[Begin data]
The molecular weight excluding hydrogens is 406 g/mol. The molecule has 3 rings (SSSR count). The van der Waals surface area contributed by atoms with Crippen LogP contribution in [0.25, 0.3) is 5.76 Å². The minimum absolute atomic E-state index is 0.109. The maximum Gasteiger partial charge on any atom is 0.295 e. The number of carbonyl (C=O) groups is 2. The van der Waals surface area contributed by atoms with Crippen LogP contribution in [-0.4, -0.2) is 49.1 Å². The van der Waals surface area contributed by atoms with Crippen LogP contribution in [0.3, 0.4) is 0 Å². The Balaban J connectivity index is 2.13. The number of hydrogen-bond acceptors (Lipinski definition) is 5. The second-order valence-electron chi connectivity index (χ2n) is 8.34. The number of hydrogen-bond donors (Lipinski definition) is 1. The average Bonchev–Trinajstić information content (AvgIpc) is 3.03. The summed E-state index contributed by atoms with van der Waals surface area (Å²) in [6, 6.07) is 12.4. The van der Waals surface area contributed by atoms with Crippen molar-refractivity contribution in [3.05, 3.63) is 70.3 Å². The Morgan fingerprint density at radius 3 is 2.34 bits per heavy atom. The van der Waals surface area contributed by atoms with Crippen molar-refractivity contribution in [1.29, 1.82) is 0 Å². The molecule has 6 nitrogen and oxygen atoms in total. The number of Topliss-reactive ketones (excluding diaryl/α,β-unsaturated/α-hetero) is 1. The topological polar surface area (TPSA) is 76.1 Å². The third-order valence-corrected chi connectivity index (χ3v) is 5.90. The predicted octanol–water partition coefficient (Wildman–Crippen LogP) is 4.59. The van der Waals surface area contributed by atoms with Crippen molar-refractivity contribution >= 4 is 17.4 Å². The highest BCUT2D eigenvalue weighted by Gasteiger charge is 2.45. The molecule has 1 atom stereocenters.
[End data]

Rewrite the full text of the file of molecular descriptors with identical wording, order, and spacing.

The molecular weight excluding hydrogens is 406 g/mol. The molecule has 3 rings (SSSR count). The van der Waals surface area contributed by atoms with Crippen LogP contribution in [0.25, 0.3) is 5.76 Å². The minimum absolute atomic E-state index is 0.109. The maximum Gasteiger partial charge on any atom is 0.295 e. The number of carbonyl (C=O) groups is 2. The van der Waals surface area contributed by atoms with Crippen LogP contribution in [-0.4, -0.2) is 49.1 Å². The van der Waals surface area contributed by atoms with Crippen LogP contribution in [0.3, 0.4) is 0 Å². The Balaban J connectivity index is 2.13. The number of hydrogen-bond acceptors (Lipinski definition) is 5. The second-order valence-electron chi connectivity index (χ2n) is 8.34. The number of hydrogen-bond donors (Lipinski definition) is 1. The average Bonchev–Trinajstić information content (AvgIpc) is 3.03. The summed E-state index contributed by atoms with van der Waals surface area (Å²) in [6, 6.07) is 12.4. The van der Waals surface area contributed by atoms with Crippen molar-refractivity contribution in [3.05, 3.63) is 70.3 Å². The Morgan fingerprint density at radius 3 is 2.34 bits per heavy atom. The van der Waals surface area contributed by atoms with Crippen molar-refractivity contribution in [1.29, 1.82) is 0 Å². The molecule has 6 nitrogen and oxygen atoms in total. The number of Topliss-reactive ketones (excluding diaryl/α,β-unsaturated/α-hetero) is 1. The topological polar surface area (TPSA) is 76.1 Å². The third-order valence-corrected chi connectivity index (χ3v) is 5.90. The predicted octanol–water partition coefficient (Wildman–Crippen LogP) is 4.59. The van der Waals surface area contributed by atoms with Crippen molar-refractivity contribution >= 4 is 17.4 Å². The highest BCUT2D eigenvalue weighted by Gasteiger charge is 2.45. The molecule has 1 atom stereocenters.